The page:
CMU Digest

CMU Digest 13.09.21: AWAL, COVID Passports, economics of streaming, Viagogo, Quad9

By | Published on Sunday 12 September 2021


The key stories from the last week in the music business…

The UK’s Competition & Markets Authority said that Sony Music’s purchase of Kobalt’s label services business AWAL raised competition concerns. The regulator reckons that AWAL was one of the few independent music distributors able to compete with the majors, which means it becoming part of a major music rights company “could lead to worse terms for artists and less innovation in the music sector”. Sony – which said that the CMA’s findings were “perplexing” – must now propose concessions to address the regulator’s concerns, or a more in-depth phase two investigation into the acquisition will be launched by the CMA. [READ MORE]

The night-time and live music sectors expressed concerns about the new COVID Passport requirement voted through by the Scottish Parliament. Clubs and some other venues in Scotland will have to check the COVID vaccination status of all customers from next month, only admitting those who have been double vaccinated. The Music Venue Trust criticised ambiguities in the proposed new rules regarding which specific venues and businesses will be affected, while the Night Time Industries Association said that those new rules meant an already fragile night time economy in Scotland is now on a “dangerous path to devastation”. Similar rules were meant to be coming into force in England at the end of the month as well, but that plan has now seemingly been abandoned. [READ MORE]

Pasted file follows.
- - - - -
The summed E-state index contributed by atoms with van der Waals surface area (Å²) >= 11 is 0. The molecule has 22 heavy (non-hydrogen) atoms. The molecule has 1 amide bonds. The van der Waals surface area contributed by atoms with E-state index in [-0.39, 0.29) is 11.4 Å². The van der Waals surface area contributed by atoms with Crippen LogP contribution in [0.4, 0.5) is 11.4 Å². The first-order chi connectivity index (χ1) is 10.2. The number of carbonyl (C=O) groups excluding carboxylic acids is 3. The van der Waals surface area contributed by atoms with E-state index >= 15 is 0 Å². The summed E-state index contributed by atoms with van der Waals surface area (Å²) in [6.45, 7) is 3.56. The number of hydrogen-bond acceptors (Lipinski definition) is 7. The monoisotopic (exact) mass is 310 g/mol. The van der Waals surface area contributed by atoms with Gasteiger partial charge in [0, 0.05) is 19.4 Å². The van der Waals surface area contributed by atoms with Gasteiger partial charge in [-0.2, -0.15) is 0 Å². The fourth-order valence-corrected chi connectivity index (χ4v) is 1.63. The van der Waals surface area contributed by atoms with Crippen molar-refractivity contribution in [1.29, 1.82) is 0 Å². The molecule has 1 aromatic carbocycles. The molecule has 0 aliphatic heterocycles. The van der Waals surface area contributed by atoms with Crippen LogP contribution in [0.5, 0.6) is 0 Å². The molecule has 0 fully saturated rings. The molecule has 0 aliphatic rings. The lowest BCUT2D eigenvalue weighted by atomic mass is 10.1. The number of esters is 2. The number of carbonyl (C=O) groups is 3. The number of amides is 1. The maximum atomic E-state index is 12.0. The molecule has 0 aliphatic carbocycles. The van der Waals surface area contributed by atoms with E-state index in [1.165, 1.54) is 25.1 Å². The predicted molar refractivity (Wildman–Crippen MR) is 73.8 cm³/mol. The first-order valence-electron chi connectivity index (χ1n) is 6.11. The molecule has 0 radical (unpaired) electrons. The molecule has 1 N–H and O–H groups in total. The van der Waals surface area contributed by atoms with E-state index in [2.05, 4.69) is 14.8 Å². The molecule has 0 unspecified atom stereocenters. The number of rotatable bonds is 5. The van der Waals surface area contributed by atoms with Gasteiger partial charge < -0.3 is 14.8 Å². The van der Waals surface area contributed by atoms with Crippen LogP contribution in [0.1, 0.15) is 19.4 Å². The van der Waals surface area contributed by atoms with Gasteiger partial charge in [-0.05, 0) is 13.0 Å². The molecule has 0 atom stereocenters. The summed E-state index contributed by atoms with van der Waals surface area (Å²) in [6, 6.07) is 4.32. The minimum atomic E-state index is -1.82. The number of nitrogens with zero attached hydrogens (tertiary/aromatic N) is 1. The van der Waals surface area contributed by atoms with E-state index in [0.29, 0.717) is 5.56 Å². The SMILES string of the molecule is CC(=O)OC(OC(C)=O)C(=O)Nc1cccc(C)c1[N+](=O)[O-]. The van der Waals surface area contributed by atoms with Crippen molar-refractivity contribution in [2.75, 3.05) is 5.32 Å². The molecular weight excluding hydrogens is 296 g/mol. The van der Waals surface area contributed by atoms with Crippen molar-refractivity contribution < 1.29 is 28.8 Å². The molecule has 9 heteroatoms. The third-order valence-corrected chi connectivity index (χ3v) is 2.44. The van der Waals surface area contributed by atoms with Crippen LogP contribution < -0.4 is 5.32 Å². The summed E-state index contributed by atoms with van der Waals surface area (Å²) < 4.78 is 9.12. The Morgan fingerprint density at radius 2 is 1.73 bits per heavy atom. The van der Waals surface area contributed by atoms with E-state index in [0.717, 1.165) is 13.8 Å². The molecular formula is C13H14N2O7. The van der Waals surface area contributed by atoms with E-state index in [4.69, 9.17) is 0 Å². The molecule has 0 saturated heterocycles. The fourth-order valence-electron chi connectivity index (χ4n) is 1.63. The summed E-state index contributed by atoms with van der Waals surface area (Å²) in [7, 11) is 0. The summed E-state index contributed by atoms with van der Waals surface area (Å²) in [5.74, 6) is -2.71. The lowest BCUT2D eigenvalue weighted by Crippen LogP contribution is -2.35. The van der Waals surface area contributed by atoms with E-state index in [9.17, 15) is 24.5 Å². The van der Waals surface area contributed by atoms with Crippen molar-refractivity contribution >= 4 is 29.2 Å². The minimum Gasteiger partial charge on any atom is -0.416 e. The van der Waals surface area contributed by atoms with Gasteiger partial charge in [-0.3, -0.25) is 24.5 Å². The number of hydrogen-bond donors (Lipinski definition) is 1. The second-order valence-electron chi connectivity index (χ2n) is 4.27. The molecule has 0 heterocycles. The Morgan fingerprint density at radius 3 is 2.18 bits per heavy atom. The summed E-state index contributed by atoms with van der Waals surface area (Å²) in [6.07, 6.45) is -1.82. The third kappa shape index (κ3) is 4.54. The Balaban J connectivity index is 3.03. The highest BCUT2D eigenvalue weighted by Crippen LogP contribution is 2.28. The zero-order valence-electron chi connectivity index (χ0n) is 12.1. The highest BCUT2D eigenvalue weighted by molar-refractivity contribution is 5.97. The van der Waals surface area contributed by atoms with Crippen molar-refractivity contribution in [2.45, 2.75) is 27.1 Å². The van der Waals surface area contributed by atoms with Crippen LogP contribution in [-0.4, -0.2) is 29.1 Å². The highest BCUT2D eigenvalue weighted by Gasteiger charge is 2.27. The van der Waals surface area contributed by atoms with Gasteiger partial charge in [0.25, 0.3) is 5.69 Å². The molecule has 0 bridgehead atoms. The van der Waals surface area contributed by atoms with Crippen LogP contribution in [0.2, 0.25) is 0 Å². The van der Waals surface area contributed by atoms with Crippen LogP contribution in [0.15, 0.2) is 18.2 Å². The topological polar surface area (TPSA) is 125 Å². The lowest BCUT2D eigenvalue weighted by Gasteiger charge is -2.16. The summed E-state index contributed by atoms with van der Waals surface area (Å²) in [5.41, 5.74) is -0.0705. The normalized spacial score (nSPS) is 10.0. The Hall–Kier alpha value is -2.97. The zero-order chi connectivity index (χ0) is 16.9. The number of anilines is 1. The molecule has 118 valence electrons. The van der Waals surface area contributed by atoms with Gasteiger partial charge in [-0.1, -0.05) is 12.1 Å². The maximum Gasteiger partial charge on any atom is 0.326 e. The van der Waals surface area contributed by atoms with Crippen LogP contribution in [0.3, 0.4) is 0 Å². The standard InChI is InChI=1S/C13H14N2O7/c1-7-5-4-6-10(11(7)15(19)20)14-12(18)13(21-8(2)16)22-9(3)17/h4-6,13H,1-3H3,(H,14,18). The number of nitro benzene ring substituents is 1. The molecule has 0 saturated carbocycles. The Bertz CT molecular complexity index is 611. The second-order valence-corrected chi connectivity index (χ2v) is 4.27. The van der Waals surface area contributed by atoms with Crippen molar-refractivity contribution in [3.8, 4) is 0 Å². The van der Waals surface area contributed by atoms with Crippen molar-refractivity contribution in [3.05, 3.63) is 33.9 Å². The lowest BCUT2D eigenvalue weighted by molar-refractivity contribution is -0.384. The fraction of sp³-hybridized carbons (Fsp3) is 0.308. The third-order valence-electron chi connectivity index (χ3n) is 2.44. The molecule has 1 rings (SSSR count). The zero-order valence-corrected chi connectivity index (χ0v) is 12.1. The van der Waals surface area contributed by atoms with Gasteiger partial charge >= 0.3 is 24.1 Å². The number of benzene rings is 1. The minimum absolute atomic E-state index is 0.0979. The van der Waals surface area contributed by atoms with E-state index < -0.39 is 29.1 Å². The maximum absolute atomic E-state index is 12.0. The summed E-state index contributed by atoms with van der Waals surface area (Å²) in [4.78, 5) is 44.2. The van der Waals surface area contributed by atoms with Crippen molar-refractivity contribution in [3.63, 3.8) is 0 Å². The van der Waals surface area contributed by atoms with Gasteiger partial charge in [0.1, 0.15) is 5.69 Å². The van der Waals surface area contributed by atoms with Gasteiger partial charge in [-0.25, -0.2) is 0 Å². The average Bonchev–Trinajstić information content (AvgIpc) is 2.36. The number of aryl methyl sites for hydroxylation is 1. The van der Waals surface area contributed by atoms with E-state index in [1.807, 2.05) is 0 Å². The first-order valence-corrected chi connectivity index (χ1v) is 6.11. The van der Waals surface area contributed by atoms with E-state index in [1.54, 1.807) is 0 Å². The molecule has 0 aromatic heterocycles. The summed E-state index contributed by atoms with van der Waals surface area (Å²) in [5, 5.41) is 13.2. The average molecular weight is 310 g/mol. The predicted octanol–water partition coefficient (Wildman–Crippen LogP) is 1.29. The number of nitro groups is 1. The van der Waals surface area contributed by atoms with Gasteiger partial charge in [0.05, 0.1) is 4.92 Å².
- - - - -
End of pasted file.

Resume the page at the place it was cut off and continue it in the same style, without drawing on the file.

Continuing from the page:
The Featured Artists Coalition and Music Managers Forum published a white paper on the UK Parliament’s inquiry into the economics of streaming. It set out the two organisations’ priorities as the government prepares to respond to the report published by Parliament’s culture select committee earlier this year. That included measures to address issues around record contracts and artist royalties; song royalty chains and the streaming black box; and transparency and streaming service advances. [READ MORE]

The UK’s Competition & Markets Authority approved the sale of StubHub International by Viagogo to an American investment entity called Digital Fuel Capital. Having bought its main rival StubHub in February 2020, Viagogo subsequently agreed to sell all but the North American division of its acquisition in order to address competition concerns raised by the UK regulator. The CMA said that a combined Viagogo/StubHub would be too dominant in the British ticket resale market. Needless to say, Viagogo welcomed the approval of its deal to sell StubHub International, which brings to an end the CMA’s investigation of its merger. [READ MORE]

A not-for-profit DNS resolver called Quad9 appealed a web-blocking injunction secured against it by Sony Music in Germany. Using a DNS resolver or a virtual private network are both ways that users can circumvent web-blocks that have been implemented by internet service providers to stop people from accessing copyright infringing websites. It is therefore unsurprising that copyright owners are now seeking injunctions forcing DNS and VPN services – as well as ISPs – to do some web-blocking. But in its appeal Quad9 argues that a DNS resolver like itself “is the wrong place to try to apply legally mandated controls”. [READ MORE]

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